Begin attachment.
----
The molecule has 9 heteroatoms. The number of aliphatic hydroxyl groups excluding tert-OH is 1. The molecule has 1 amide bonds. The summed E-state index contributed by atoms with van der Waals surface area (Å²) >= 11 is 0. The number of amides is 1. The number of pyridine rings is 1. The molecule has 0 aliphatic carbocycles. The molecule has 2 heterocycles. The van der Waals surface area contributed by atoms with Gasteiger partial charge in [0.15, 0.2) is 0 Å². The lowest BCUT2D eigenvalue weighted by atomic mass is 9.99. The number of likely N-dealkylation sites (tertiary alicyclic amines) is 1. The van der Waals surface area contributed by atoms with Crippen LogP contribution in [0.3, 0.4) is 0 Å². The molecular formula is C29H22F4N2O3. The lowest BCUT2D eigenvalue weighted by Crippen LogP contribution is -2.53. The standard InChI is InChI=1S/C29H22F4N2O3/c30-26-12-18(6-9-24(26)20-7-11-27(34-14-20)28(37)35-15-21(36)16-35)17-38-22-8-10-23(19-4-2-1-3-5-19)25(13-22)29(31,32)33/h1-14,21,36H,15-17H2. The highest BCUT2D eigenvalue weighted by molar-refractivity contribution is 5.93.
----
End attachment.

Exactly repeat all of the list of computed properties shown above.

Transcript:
The molecule has 9 heteroatoms. The number of aliphatic hydroxyl groups excluding tert-OH is 1. The molecule has 1 amide bonds. The summed E-state index contributed by atoms with van der Waals surface area (Å²) >= 11 is 0. The number of amides is 1. The number of pyridine rings is 1. The molecule has 0 aliphatic carbocycles. The molecule has 2 heterocycles. The van der Waals surface area contributed by atoms with Gasteiger partial charge in [0.15, 0.2) is 0 Å². The lowest BCUT2D eigenvalue weighted by atomic mass is 9.99. The number of likely N-dealkylation sites (tertiary alicyclic amines) is 1. The van der Waals surface area contributed by atoms with Crippen LogP contribution in [0.3, 0.4) is 0 Å². The molecular formula is C29H22F4N2O3. The lowest BCUT2D eigenvalue weighted by Crippen LogP contribution is -2.53. The standard InChI is InChI=1S/C29H22F4N2O3/c30-26-12-18(6-9-24(26)20-7-11-27(34-14-20)28(37)35-15-21(36)16-35)17-38-22-8-10-23(19-4-2-1-3-5-19)25(13-22)29(31,32)33/h1-14,21,36H,15-17H2. The highest BCUT2D eigenvalue weighted by molar-refractivity contribution is 5.93.